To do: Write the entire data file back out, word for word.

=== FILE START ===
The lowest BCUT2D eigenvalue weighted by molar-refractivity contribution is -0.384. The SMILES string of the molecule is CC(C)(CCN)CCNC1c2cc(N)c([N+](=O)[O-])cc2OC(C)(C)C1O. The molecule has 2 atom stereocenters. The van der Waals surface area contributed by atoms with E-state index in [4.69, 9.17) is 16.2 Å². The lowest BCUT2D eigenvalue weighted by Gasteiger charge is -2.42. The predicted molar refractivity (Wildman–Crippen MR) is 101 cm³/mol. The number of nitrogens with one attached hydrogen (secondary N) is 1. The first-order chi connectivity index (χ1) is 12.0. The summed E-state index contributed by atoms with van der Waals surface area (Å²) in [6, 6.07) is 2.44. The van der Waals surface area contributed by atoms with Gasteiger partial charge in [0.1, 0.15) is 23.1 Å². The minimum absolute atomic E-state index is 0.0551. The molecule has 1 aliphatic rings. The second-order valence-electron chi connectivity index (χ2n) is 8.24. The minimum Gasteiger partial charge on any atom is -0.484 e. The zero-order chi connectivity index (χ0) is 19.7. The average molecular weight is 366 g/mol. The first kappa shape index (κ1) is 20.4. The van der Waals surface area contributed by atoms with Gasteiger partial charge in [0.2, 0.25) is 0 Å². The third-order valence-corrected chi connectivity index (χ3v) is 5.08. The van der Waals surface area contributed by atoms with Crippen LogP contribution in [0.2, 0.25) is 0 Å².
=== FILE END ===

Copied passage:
The lowest BCUT2D eigenvalue weighted by molar-refractivity contribution is -0.384. The SMILES string of the molecule is CC(C)(CCN)CCNC1c2cc(N)c([N+](=O)[O-])cc2OC(C)(C)C1O. The molecule has 2 atom stereocenters. The van der Waals surface area contributed by atoms with E-state index in [4.69, 9.17) is 16.2 Å². The lowest BCUT2D eigenvalue weighted by Gasteiger charge is -2.42. The predicted molar refractivity (Wildman–Crippen MR) is 101 cm³/mol. The number of nitrogens with one attached hydrogen (secondary N) is 1. The first-order chi connectivity index (χ1) is 12.0. The summed E-state index contributed by atoms with van der Waals surface area (Å²) in [6, 6.07) is 2.44. The van der Waals surface area contributed by atoms with Gasteiger partial charge in [0.1, 0.15) is 23.1 Å². The minimum absolute atomic E-state index is 0.0551. The molecule has 1 aliphatic rings. The second-order valence-electron chi connectivity index (χ2n) is 8.24. The minimum Gasteiger partial charge on any atom is -0.484 e. The zero-order chi connectivity index (χ0) is 19.7. The average molecular weight is 366 g/mol. The first kappa shape index (κ1) is 20.4. The van der Waals surface area contributed by atoms with Gasteiger partial charge in [0.2, 0.25) is 0 Å². The third-order valence-corrected chi connectivity index (χ3v) is 5.08. The van der Waals surface area contributed by atoms with Crippen LogP contribution in [0.2, 0.25) is 0 Å².